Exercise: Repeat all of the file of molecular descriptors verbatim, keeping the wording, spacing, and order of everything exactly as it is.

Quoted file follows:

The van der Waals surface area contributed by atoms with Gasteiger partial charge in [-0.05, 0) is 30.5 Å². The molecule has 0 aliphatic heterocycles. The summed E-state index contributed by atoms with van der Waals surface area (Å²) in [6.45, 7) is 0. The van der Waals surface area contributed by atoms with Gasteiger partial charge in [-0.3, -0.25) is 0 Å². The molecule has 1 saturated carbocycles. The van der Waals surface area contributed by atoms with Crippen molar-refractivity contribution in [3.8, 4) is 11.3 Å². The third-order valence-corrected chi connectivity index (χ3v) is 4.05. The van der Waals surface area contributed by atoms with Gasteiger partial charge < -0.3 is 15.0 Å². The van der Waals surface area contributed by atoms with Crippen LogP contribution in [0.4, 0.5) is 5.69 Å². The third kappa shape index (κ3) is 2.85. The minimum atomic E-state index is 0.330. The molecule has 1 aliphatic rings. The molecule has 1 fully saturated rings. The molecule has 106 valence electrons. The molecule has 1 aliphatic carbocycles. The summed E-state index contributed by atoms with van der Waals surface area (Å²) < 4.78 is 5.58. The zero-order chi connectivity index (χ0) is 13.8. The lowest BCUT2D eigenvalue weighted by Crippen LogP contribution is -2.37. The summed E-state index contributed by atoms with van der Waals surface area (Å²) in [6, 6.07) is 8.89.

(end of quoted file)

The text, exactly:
The van der Waals surface area contributed by atoms with Gasteiger partial charge in [-0.05, 0) is 30.5 Å². The molecule has 0 aliphatic heterocycles. The summed E-state index contributed by atoms with van der Waals surface area (Å²) in [6.45, 7) is 0. The van der Waals surface area contributed by atoms with Gasteiger partial charge in [-0.3, -0.25) is 0 Å². The molecule has 1 saturated carbocycles. The van der Waals surface area contributed by atoms with Crippen molar-refractivity contribution in [3.8, 4) is 11.3 Å². The third-order valence-corrected chi connectivity index (χ3v) is 4.05. The van der Waals surface area contributed by atoms with Gasteiger partial charge < -0.3 is 15.0 Å². The van der Waals surface area contributed by atoms with Crippen LogP contribution in [0.4, 0.5) is 5.69 Å². The third kappa shape index (κ3) is 2.85. The minimum atomic E-state index is 0.330. The molecule has 1 aliphatic rings. The molecule has 1 fully saturated rings. The molecule has 106 valence electrons. The molecule has 1 aliphatic carbocycles. The summed E-state index contributed by atoms with van der Waals surface area (Å²) < 4.78 is 5.58. The zero-order chi connectivity index (χ0) is 13.8. The lowest BCUT2D eigenvalue weighted by Crippen LogP contribution is -2.37. The summed E-state index contributed by atoms with van der Waals surface area (Å²) in [6, 6.07) is 8.89.